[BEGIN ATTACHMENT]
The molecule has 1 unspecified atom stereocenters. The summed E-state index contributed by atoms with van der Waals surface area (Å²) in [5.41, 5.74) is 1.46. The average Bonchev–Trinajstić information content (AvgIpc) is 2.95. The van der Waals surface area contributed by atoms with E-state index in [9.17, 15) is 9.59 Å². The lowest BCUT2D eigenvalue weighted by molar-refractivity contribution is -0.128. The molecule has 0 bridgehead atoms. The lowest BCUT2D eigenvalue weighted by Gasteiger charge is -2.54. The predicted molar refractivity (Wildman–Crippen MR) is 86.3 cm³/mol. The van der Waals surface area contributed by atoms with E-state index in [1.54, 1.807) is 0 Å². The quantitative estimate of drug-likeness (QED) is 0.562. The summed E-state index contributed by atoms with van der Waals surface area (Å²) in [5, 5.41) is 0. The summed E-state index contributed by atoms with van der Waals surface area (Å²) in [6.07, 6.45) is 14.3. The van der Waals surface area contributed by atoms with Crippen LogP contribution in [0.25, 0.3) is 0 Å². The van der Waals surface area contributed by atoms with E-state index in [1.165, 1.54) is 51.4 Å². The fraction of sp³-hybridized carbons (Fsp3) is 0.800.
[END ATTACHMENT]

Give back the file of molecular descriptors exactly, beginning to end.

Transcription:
The molecule has 1 unspecified atom stereocenters. The summed E-state index contributed by atoms with van der Waals surface area (Å²) in [5.41, 5.74) is 1.46. The average Bonchev–Trinajstić information content (AvgIpc) is 2.95. The van der Waals surface area contributed by atoms with E-state index in [9.17, 15) is 9.59 Å². The lowest BCUT2D eigenvalue weighted by molar-refractivity contribution is -0.128. The molecule has 0 bridgehead atoms. The lowest BCUT2D eigenvalue weighted by Gasteiger charge is -2.54. The predicted molar refractivity (Wildman–Crippen MR) is 86.3 cm³/mol. The van der Waals surface area contributed by atoms with E-state index in [1.54, 1.807) is 0 Å². The quantitative estimate of drug-likeness (QED) is 0.562. The summed E-state index contributed by atoms with van der Waals surface area (Å²) in [5, 5.41) is 0. The summed E-state index contributed by atoms with van der Waals surface area (Å²) in [6.07, 6.45) is 14.3. The van der Waals surface area contributed by atoms with Crippen LogP contribution in [0.25, 0.3) is 0 Å². The van der Waals surface area contributed by atoms with E-state index in [1.165, 1.54) is 51.4 Å². The fraction of sp³-hybridized carbons (Fsp3) is 0.800.